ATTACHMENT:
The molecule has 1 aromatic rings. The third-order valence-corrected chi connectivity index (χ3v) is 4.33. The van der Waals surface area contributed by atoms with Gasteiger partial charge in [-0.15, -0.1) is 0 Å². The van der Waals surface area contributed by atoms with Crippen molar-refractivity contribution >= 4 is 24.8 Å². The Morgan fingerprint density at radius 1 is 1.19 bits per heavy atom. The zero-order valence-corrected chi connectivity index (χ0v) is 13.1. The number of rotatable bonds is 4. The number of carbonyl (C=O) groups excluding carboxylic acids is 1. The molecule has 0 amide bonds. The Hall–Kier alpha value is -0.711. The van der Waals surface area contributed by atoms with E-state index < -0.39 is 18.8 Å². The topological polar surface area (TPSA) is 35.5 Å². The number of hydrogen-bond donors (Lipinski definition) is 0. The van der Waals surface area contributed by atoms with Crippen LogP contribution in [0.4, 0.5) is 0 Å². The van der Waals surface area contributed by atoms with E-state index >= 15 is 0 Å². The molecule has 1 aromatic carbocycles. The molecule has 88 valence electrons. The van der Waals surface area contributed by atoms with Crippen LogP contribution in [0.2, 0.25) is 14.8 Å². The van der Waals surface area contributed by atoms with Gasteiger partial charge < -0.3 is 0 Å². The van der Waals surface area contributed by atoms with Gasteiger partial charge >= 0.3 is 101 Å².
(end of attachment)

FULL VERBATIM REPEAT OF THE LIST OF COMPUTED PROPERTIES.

The molecule has 1 aromatic rings. The third-order valence-corrected chi connectivity index (χ3v) is 4.33. The van der Waals surface area contributed by atoms with Gasteiger partial charge in [-0.15, -0.1) is 0 Å². The van der Waals surface area contributed by atoms with Crippen molar-refractivity contribution >= 4 is 24.8 Å². The Morgan fingerprint density at radius 1 is 1.19 bits per heavy atom. The zero-order valence-corrected chi connectivity index (χ0v) is 13.1. The number of rotatable bonds is 4. The number of carbonyl (C=O) groups excluding carboxylic acids is 1. The molecule has 0 amide bonds. The Hall–Kier alpha value is -0.711. The van der Waals surface area contributed by atoms with E-state index < -0.39 is 18.8 Å². The topological polar surface area (TPSA) is 35.5 Å². The number of hydrogen-bond donors (Lipinski definition) is 0. The van der Waals surface area contributed by atoms with Crippen LogP contribution in [0.4, 0.5) is 0 Å². The van der Waals surface area contributed by atoms with E-state index >= 15 is 0 Å². The molecule has 1 aromatic carbocycles. The molecule has 88 valence electrons. The van der Waals surface area contributed by atoms with Crippen LogP contribution in [0.2, 0.25) is 14.8 Å². The van der Waals surface area contributed by atoms with Gasteiger partial charge < -0.3 is 0 Å². The van der Waals surface area contributed by atoms with Gasteiger partial charge >= 0.3 is 101 Å².